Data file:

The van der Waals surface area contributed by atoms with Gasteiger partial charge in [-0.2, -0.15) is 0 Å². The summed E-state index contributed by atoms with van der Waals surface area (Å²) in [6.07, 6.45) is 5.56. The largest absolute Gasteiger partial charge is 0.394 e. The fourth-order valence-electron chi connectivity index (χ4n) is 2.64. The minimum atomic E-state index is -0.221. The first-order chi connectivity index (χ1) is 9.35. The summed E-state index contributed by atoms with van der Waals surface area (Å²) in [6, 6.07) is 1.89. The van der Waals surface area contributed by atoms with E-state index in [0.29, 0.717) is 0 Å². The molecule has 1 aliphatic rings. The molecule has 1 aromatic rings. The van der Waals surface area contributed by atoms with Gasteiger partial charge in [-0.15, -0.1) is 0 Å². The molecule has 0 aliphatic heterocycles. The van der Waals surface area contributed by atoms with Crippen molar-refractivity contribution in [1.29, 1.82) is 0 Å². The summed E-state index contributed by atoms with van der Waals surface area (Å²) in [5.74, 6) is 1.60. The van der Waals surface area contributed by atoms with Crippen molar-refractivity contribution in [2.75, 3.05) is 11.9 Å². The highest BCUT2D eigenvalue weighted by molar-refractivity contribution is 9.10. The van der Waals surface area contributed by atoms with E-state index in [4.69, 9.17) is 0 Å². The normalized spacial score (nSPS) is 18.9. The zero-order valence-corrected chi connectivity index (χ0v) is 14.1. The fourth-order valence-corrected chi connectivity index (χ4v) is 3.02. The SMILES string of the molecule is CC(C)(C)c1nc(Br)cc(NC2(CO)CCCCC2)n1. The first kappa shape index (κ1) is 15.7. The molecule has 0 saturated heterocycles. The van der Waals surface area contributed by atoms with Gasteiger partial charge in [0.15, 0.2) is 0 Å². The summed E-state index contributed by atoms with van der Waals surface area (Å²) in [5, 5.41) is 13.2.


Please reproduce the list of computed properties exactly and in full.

The van der Waals surface area contributed by atoms with Gasteiger partial charge in [-0.2, -0.15) is 0 Å². The summed E-state index contributed by atoms with van der Waals surface area (Å²) in [6.07, 6.45) is 5.56. The largest absolute Gasteiger partial charge is 0.394 e. The fourth-order valence-electron chi connectivity index (χ4n) is 2.64. The minimum atomic E-state index is -0.221. The first-order chi connectivity index (χ1) is 9.35. The summed E-state index contributed by atoms with van der Waals surface area (Å²) in [6, 6.07) is 1.89. The van der Waals surface area contributed by atoms with E-state index in [0.29, 0.717) is 0 Å². The molecule has 1 aliphatic rings. The molecule has 1 aromatic rings. The van der Waals surface area contributed by atoms with Gasteiger partial charge in [-0.15, -0.1) is 0 Å². The molecule has 0 aliphatic heterocycles. The van der Waals surface area contributed by atoms with Crippen molar-refractivity contribution in [1.29, 1.82) is 0 Å². The summed E-state index contributed by atoms with van der Waals surface area (Å²) in [5.74, 6) is 1.60. The van der Waals surface area contributed by atoms with Crippen molar-refractivity contribution in [2.75, 3.05) is 11.9 Å². The highest BCUT2D eigenvalue weighted by molar-refractivity contribution is 9.10. The van der Waals surface area contributed by atoms with E-state index in [4.69, 9.17) is 0 Å². The normalized spacial score (nSPS) is 18.9. The zero-order valence-corrected chi connectivity index (χ0v) is 14.1. The fourth-order valence-corrected chi connectivity index (χ4v) is 3.02. The SMILES string of the molecule is CC(C)(C)c1nc(Br)cc(NC2(CO)CCCCC2)n1. The first kappa shape index (κ1) is 15.7. The molecule has 0 saturated heterocycles. The van der Waals surface area contributed by atoms with Gasteiger partial charge in [0.15, 0.2) is 0 Å². The summed E-state index contributed by atoms with van der Waals surface area (Å²) in [5, 5.41) is 13.2.